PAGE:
Twelve years ago, over the course of just 100 days, as many as 800,000 Rwandan Tutsis were slaughtered in a genocide that shocked the international community. While this brutal wave of madness took thousands of innocent lives, thousands of witnesses were left to remember...and to tell.
In the early spring of 1994, 22-year-old college student Immaculee Ilibagiza went home for Easter vacation to spend the week with her parents and two brothers. Though there were signs that the long-time ethnic tension between the nation's majority Hutus and the Tutsis, her tribe, were escalating, she says on the morning of April 7th, they didn't anticipate it would erupt into genocide.
"I remember in the morning, like 6:00 a.m., my brother came to me," she says. "When I saw him, my mind went, 'Oh my God, where is he going! is there something wrong? Is my Dad sick?' He told me, 'Are you still sleeping! You don't know what happened!'"
What happened was the plane carrying Rwanda's Hutu President had been shot down, killing all on board. Well-organized attacks by Hutu extremists against Tutsis and moderate Hutus began that night.
"We started to hear in the village that groups of people were burning houses," she says. "They were killing people in the families from child to father and grandfather. And we didn't know what to do."
Three days later, Ilibagiza says, her family decided that she had to go into hiding. She didn't want to, but her father, who had witnessed a civil war and a military coup in the country, insisted.
"I remember my Dad coming to me, and he told me that if I didn't go, I might get raped, and he didn't want to see something like that, that I'm a girl and I wouldn't be able to run...but them, they can run!" she recalls.
The hiding place they chose was at a Hutu family's house in the neighboring village.
"I went to the Hutu Pastor," she says. "He put me in his home, and told me where to join his children. Then, the next morning, about 3:00, he came to wake me up and he took me through his room to his bathroom. He brought 5 other women there; I didn't even know that they were in the house. We thought it would just last for one week or two."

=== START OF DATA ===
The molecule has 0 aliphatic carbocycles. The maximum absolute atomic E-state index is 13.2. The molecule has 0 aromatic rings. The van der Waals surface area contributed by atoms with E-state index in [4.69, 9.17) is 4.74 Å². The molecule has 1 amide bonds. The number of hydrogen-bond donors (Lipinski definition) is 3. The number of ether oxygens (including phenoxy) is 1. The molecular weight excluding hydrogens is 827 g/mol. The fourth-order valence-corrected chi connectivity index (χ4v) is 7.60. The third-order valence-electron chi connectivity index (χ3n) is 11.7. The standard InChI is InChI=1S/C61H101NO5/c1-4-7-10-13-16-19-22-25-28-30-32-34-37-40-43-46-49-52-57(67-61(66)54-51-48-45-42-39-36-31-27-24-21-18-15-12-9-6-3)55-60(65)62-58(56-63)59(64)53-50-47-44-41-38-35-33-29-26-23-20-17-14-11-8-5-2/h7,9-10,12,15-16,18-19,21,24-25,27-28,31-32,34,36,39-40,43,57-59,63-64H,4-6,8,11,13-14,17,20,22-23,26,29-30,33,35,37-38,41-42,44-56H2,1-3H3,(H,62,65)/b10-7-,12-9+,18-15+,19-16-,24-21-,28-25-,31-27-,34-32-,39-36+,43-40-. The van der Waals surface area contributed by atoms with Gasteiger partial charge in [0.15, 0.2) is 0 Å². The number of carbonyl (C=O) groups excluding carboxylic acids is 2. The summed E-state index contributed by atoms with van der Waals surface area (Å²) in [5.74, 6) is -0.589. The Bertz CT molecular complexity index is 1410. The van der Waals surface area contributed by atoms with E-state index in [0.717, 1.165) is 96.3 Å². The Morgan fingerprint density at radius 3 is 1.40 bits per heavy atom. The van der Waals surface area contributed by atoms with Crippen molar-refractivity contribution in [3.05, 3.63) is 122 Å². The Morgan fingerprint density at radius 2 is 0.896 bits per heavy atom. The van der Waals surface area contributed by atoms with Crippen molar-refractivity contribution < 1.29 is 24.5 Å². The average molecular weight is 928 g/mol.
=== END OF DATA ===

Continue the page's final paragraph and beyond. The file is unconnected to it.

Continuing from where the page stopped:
They stayed in that tiny, one-by-two meter shelter for three months, while the massacre continued. When Tutsi rebels defeated the Hutu militias and the genocide ended, Ilibagiza says she came out of hiding to search for her family.
"Everybody in my family was dead," she says. "My father was shot when he was asking for food to give to refugees in the stadium. My Mom was...chopped up. My one brother was able to leave for a month. At the end, they caught him where he was hiding, and also they tortured him and killed him."
All over Rwanda, Tutsis went through similar experiences. Eugenie Mukeshimana, then six months pregnant, was living with her husband in the capital, Kigali. When the genocide started, they went into hiding together. Later, she says, they separated to improve their chances of survival. Her husband was found and killed, but she survived. A Hutu family saved her life.
"The family that was hiding me didn't know me," she says. "They did not ask for any money or anything. They were hiding me from the killers, but they were also hiding me from their own children. I am very grateful. I felt safe in their home, but I also understood how risky it was for them to do this favor for me."
After Mukeshimana gave birth to her daughter, she left Rwanda for the United States. Now, she is focusing on Holocaust and Genocide studies at a college in New York, and trying to understand why a murderous rage engulfed her country 12 years ago.
"I don't seem to have a clear answer to that question," she says. "But I would say that somehow, something went wrong, because people who participated in the genocide were not always like that. Some of them were normal, very good people, very caring. I don't know how or why they behaved like animals. But, I think there was also the fact that the government was telling them to do so. The government, somehow was telling then, 'It's either them or us, or 'If they don't kill us, we'll kill them.'"
The killing may have ended, but the genocide remains a part of the survivors' lives. Eugenie Mukeshimana, for example, talks about her experiences at public gatherings, raising awareness about this issue to try to keep it from ever happening again. And her fellow survivor, Immaculee Ilibagiza, who worked for years with the United Nations helping Rwandan refugees, established a foundation to continue that work.
"The Foundation is Left to Tell,'" she says. "We are trying to get money to help orphans go to school, feed them, and provide them with medical support. I want to help women, especially the widows who are trying to build together."
Left to Tell
is also the title of Ilibagiza's book recounting her story. She notes that genocide doesn't happen overnight… it takes time for the seeds of hatred to grow. However, she says, if people learn how to accept diversity in their communities, become aware of the warning signs that hate mongers are gaining strength, and have the will to work together, they can prevent such brutality and secure a peaceful future for their children.